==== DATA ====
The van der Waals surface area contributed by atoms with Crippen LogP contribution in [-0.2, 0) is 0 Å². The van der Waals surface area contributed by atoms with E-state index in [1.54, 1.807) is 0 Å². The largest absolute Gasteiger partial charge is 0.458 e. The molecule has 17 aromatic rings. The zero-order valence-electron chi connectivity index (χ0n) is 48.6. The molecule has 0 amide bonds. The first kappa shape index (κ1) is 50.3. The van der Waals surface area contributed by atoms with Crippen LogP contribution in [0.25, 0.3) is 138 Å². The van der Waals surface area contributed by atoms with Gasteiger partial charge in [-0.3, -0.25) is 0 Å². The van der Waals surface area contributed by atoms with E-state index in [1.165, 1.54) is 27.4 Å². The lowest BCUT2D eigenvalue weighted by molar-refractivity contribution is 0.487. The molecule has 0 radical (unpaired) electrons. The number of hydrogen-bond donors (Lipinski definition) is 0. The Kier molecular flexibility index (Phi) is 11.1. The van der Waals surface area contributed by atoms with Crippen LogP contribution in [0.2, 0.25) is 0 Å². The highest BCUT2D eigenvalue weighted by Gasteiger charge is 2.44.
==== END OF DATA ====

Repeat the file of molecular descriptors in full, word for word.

The van der Waals surface area contributed by atoms with Crippen LogP contribution in [-0.2, 0) is 0 Å². The van der Waals surface area contributed by atoms with E-state index in [1.54, 1.807) is 0 Å². The largest absolute Gasteiger partial charge is 0.458 e. The molecule has 17 aromatic rings. The zero-order valence-electron chi connectivity index (χ0n) is 48.6. The molecule has 0 amide bonds. The first kappa shape index (κ1) is 50.3. The van der Waals surface area contributed by atoms with Crippen LogP contribution in [0.25, 0.3) is 138 Å². The van der Waals surface area contributed by atoms with Gasteiger partial charge in [-0.3, -0.25) is 0 Å². The van der Waals surface area contributed by atoms with E-state index in [1.165, 1.54) is 27.4 Å². The lowest BCUT2D eigenvalue weighted by molar-refractivity contribution is 0.487. The molecule has 0 radical (unpaired) electrons. The number of hydrogen-bond donors (Lipinski definition) is 0. The Kier molecular flexibility index (Phi) is 11.1. The van der Waals surface area contributed by atoms with Crippen LogP contribution in [0.2, 0.25) is 0 Å². The highest BCUT2D eigenvalue weighted by Gasteiger charge is 2.44.